A Republican primary battle for the office of Kaufman County commissioner (precinct 2) resulted in a defamation claim against the challenger’s media consultant. It seems that two days before the election, a website went up that strongly implied the incumbent, Ray Clark, had intervened in multiple child molestation cases brought against his “nephew,” Stoney Adams. resulting in the charges being dismissed. A series of mailed-out fliers made similar allegations. In reality, Adams was only distantly related through a series of marriages on Clark’s wife’s side of the family, and Clark averred that he had never done anything to support or assist Adams in any criminal case. Based on those facts, the trial court denied the defendants’ motion to dismiss under the TCPA, finding that Clark had established a prima facie case for each element of his defamation claims. The Dallas Court of Appeals affirmed, rejecting the defendants’ argument that the statements were protected as “rhetorical hyperbole.” Similarly, the statements were not protected as non-actionable opinions just because they were attributed to Adams’ ex-wife, but were instead capable of being defamatory because they implied knowledge that Clark really had intervened in Adams’ child molestation cases. As for actual malice, the Court of Appeals credited Clark’s argument that the defendants had “carefully attempted to distance themselves” from the defamatory statements, which in turn demonstrated that they “entertained serious doubts” about them.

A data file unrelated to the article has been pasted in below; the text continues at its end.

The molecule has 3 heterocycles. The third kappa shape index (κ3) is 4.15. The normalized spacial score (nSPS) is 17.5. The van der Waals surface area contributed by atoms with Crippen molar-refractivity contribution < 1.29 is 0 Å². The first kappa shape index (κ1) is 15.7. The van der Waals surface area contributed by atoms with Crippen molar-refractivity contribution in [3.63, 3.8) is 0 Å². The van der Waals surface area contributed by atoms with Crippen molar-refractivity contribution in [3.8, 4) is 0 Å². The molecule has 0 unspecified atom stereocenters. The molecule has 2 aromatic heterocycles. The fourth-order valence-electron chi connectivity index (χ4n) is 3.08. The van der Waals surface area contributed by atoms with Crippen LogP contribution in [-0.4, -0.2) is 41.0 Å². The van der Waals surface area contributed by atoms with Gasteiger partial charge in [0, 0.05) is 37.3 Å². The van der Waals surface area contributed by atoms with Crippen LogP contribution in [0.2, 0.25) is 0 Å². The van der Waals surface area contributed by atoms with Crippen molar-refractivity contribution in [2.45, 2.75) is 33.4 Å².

Campbell v. Clark, No. 05-14-01056-CV